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Is my loved one a victim of the CBA (Constructive Baker Act)

Hello, everyone! It’s Mark, and welcome back. In this video, I want to talk to you about the CBA or the Constructive Baker Act.

What do I mean by that? Let me take you back to 30 years ago when I was in law school, and I took a real property class with an awesome professor who talked to us about landlord and tenant law. He came to us with the concept of constructive eviction.

The scenario was this, you’ve rented an apartment or a house from somebody, but the landlord doesn’t maintain the property. Maybe the plumbing doesn’t work, leaks inside the property, or the heating or the air conditioning is completely broken. The property becomes unlivable, and so you have no choice but to leave. The whole idea of constructive eviction is as if you’ve been evicted and leaving the property. It’s not that you’ve been physically evicted, no one’s gone to court and got a court order to evict you, but the circumstances and conditions are as if you’ve been evicted. You had to leave because of the circumstances.

I’m talking to you about the Constructive Baker Act in this video. That is a term that I’ve come up with when someone has been Baker acted for all intents and purposes, even though the facility is saying that they haven’t.
This particular case arose when I had a call from a mom whose son had been Baker Acted. According to her, and I believe she was correct, the hospital told her, “Listen, your child is here. He’s not been baker-acted, but he’s not free to leave.” and so she said, “Well then, why is he there?” and they told her that it’s because he’s agreed to stay. He’s revoking his alleged voluntary consent, and he wants to leave. You’ve got 24 hours to let him go from the time that he revokes his consent, and what apparently happened was that twice on two separate occasions, the son had signed paperwork saying he revokes his consent to be there. The hospital asked him, “Are you sure you want to do this? Because if you do, we’re going to involuntarily commit you, which means that we can hold you for up to 72 hours, and then we’re going to go to court and get a court order.” So the family called me, and they were distraught. I said it sounds to me like your son’s been Baker Acted. They said no, the hospital is telling them that their son has not been baker-acted. I said to them that this is known as a Constructive Baker Act. They told me that they have never heard of that term.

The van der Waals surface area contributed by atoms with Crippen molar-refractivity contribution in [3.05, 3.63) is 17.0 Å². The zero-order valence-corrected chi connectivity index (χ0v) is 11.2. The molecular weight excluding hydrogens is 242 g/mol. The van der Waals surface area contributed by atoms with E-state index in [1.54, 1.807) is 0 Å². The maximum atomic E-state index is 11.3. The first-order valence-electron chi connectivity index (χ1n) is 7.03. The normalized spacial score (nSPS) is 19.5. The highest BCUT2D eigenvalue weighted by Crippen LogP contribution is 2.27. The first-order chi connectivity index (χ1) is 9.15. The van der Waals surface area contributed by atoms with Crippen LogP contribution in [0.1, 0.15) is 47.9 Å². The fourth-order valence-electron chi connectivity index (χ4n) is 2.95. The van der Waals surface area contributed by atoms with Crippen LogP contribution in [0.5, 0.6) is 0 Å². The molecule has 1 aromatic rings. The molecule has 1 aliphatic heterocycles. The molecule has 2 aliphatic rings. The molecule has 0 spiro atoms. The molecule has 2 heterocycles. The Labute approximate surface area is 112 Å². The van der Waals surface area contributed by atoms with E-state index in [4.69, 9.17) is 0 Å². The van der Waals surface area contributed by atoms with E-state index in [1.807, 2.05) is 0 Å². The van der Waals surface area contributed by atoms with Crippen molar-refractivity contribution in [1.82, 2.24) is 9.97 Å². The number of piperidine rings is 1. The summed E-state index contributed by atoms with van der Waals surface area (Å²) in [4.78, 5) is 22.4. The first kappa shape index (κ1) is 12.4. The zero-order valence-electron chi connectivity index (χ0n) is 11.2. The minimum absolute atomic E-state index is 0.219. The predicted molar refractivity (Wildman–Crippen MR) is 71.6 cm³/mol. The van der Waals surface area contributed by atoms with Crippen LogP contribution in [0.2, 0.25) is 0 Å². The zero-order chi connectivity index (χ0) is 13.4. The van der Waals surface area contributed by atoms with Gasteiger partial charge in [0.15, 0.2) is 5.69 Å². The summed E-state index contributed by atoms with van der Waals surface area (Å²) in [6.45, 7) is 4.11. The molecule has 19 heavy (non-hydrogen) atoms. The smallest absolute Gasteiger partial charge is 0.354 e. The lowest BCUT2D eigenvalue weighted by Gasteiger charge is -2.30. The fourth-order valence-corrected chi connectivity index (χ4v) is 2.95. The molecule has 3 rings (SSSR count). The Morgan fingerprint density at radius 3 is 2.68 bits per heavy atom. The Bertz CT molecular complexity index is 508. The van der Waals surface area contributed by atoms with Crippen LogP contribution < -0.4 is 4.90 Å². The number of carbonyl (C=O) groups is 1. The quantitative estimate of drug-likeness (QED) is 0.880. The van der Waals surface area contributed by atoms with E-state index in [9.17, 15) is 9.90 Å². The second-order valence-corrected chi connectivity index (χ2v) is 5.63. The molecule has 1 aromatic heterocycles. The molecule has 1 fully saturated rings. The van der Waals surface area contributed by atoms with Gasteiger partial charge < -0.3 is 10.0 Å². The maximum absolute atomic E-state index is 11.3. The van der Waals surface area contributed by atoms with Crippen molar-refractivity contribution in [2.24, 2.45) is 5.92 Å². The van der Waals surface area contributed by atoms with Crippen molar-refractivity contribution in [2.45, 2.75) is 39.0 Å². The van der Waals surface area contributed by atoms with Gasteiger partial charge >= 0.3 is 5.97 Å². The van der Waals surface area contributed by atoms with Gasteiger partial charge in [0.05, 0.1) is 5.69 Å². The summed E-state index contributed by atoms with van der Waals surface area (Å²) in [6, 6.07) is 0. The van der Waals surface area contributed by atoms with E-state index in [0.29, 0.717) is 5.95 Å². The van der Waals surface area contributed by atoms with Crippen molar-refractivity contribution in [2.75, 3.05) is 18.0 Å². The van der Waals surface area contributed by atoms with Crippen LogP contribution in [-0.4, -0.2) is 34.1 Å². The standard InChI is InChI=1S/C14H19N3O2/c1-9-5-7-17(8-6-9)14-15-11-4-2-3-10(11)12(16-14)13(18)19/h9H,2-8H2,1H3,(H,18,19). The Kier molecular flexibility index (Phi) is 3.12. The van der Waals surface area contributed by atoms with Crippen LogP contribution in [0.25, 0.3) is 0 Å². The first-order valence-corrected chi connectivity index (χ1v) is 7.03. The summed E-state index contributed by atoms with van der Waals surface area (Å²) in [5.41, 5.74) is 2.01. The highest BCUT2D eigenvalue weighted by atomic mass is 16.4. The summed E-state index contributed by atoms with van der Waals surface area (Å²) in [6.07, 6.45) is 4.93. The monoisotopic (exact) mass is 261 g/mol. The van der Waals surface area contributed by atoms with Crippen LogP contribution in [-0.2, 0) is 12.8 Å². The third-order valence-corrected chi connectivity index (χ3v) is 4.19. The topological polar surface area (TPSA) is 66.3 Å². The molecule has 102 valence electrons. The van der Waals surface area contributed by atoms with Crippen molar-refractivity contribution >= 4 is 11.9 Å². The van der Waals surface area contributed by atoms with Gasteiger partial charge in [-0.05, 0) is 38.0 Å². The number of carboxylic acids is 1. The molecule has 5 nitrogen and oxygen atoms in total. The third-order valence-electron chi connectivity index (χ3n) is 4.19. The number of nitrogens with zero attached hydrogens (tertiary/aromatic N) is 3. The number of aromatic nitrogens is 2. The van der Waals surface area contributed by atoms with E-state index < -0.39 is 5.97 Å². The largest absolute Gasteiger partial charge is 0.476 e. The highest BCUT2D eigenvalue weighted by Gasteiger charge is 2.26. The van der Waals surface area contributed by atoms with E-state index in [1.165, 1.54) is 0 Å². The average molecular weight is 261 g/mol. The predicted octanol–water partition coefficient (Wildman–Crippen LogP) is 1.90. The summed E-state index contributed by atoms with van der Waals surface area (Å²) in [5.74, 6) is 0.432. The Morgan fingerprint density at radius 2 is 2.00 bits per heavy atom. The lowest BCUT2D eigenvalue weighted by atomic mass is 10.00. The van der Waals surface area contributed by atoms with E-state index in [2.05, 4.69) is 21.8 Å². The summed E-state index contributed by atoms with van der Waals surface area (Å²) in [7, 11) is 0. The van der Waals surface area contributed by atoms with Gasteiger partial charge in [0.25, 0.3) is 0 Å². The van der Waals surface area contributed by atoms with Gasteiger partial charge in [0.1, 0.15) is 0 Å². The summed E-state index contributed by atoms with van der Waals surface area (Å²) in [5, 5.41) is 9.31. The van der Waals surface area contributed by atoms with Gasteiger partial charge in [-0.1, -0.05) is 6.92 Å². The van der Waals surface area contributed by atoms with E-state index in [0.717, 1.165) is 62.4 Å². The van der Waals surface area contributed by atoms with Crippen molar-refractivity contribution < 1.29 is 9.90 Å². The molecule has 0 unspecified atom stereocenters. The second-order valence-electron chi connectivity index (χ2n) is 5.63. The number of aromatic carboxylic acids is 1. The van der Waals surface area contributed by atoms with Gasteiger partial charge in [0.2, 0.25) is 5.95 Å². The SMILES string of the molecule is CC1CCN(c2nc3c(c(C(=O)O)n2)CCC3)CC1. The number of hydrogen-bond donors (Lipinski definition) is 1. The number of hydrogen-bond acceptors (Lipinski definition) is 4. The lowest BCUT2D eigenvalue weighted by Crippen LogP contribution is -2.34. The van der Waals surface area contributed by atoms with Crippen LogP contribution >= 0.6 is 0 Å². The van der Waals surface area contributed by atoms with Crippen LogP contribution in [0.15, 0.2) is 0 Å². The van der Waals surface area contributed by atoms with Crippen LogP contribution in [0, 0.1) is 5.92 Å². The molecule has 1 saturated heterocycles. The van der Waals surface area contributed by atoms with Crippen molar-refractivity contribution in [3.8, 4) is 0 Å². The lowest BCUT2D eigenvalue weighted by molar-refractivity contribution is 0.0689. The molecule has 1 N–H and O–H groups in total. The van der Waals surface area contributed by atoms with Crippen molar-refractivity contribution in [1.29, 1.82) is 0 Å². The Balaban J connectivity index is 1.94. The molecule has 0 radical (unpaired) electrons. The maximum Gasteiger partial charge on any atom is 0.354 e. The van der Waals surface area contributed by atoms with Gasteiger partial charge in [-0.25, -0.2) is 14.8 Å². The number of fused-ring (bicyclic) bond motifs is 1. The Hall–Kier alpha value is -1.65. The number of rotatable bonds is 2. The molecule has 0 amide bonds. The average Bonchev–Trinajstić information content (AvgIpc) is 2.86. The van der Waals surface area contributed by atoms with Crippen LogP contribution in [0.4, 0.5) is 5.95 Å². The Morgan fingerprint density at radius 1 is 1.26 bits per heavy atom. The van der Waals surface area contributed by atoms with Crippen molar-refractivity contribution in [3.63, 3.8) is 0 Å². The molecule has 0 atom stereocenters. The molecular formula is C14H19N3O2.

I told them that it’s not the statute, and I’m pretty sure that no other lawyers will even tell you about this, but let me tell you how this works. It’s as if your son has been baker-acted. They may not have involuntarily committed him, they may not have gone to court and got a court order, but what they’ve done is, they have coerced and browbeaten him to the point where he’s not only agreed to stay. He has agreed not to revoke his consent, and what that does is it enables the hospital to avoid the whole going to court so that a judge doesn’t have to see and review the kind of shenanigans that they’ve been up to.

What I did was I filed an emergency petition with the court, and I told the court that it was a Constructive Baker Act. The hospital denies that the person has been baker-acted. However, the facts and circumstances all say they have been baker-acted in effect. They may have voluntarily agreed to stay, but they’ve been browbeaten, threatened, and conjolted. That’s not voluntary consent; that’s a Baker Act. The hospital can polish it up and sugarcoat it anywhere they want, but that’s a Baker Act. Ultimately, when we got to court, the hospital realized they’d been caught with their hand in the proverbial cookie jar, and they let the person go.

This is just sort of another example of the kind of shenanigans and malfeasance that goes on inside Baker Act facilities because they know nobody’s watching them. They know that there’s no oversight and that unless somebody like me comes along, that handles a lot of these cases and knows exactly how this thing works, they know they can get away with it.

If you’ve got a loved one who’s been Baker Acted, time is of the essence. These cases are won or lost really within the first couple of days. If you wait for more, you risk the hospital running to court and getting a court order. Once there’s a court order in place, it’s near impossible to get somebody out.
With that said, thanks for tuning in. See you in the next video.

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